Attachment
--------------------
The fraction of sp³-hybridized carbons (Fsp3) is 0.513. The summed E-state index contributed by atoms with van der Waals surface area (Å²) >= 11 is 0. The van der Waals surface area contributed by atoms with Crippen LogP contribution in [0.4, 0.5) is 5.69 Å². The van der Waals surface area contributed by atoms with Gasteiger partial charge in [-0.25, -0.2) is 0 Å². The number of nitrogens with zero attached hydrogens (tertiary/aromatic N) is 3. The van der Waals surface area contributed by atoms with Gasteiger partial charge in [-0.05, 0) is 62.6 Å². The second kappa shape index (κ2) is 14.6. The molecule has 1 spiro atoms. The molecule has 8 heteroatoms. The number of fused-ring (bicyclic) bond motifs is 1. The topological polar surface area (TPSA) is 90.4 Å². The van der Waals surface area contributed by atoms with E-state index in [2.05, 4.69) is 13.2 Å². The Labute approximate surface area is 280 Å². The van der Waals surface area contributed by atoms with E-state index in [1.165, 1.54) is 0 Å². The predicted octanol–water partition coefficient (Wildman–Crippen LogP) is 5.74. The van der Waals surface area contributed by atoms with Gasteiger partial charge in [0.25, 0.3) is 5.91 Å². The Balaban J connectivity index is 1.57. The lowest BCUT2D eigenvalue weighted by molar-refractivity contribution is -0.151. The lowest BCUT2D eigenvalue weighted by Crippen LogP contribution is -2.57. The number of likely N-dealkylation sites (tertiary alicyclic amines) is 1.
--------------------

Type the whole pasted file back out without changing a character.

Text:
The fraction of sp³-hybridized carbons (Fsp3) is 0.513. The summed E-state index contributed by atoms with van der Waals surface area (Å²) >= 11 is 0. The van der Waals surface area contributed by atoms with Crippen LogP contribution in [0.4, 0.5) is 5.69 Å². The van der Waals surface area contributed by atoms with Gasteiger partial charge in [-0.25, -0.2) is 0 Å². The number of nitrogens with zero attached hydrogens (tertiary/aromatic N) is 3. The van der Waals surface area contributed by atoms with Gasteiger partial charge in [-0.05, 0) is 62.6 Å². The second kappa shape index (κ2) is 14.6. The molecule has 1 spiro atoms. The molecule has 8 heteroatoms. The number of fused-ring (bicyclic) bond motifs is 1. The topological polar surface area (TPSA) is 90.4 Å². The van der Waals surface area contributed by atoms with E-state index in [2.05, 4.69) is 13.2 Å². The Labute approximate surface area is 280 Å². The van der Waals surface area contributed by atoms with E-state index in [1.165, 1.54) is 0 Å². The predicted octanol–water partition coefficient (Wildman–Crippen LogP) is 5.74. The van der Waals surface area contributed by atoms with Gasteiger partial charge in [0.25, 0.3) is 5.91 Å². The Balaban J connectivity index is 1.57. The lowest BCUT2D eigenvalue weighted by molar-refractivity contribution is -0.151. The lowest BCUT2D eigenvalue weighted by Crippen LogP contribution is -2.57. The number of likely N-dealkylation sites (tertiary alicyclic amines) is 1.